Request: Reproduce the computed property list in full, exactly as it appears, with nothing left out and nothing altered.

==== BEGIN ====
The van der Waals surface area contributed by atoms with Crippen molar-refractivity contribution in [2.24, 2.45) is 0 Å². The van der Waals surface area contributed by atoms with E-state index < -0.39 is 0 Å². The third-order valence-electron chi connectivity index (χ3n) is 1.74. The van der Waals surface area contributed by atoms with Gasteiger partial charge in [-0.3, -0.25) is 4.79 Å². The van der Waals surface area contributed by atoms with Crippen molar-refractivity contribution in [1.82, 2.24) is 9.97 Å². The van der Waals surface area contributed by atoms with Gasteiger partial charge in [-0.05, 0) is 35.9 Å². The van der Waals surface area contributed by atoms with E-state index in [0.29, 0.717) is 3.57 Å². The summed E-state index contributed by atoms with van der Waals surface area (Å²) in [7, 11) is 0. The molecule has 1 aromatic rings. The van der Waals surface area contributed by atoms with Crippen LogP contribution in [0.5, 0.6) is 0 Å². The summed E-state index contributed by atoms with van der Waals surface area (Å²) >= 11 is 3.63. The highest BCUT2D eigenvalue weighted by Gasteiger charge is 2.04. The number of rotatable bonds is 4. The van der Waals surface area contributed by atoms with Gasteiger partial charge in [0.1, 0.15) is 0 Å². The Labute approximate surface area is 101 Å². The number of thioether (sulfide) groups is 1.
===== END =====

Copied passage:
The van der Waals surface area contributed by atoms with Crippen molar-refractivity contribution in [2.24, 2.45) is 0 Å². The van der Waals surface area contributed by atoms with E-state index < -0.39 is 0 Å². The third-order valence-electron chi connectivity index (χ3n) is 1.74. The van der Waals surface area contributed by atoms with Gasteiger partial charge in [-0.3, -0.25) is 4.79 Å². The van der Waals surface area contributed by atoms with Crippen molar-refractivity contribution in [1.82, 2.24) is 9.97 Å². The van der Waals surface area contributed by atoms with Gasteiger partial charge in [-0.05, 0) is 35.9 Å². The van der Waals surface area contributed by atoms with E-state index in [0.29, 0.717) is 3.57 Å². The summed E-state index contributed by atoms with van der Waals surface area (Å²) in [7, 11) is 0. The molecule has 1 aromatic rings. The van der Waals surface area contributed by atoms with Crippen LogP contribution in [0.5, 0.6) is 0 Å². The summed E-state index contributed by atoms with van der Waals surface area (Å²) >= 11 is 3.63. The highest BCUT2D eigenvalue weighted by Gasteiger charge is 2.04. The number of rotatable bonds is 4. The van der Waals surface area contributed by atoms with Gasteiger partial charge in [0.1, 0.15) is 0 Å². The Labute approximate surface area is 101 Å². The number of thioether (sulfide) groups is 1.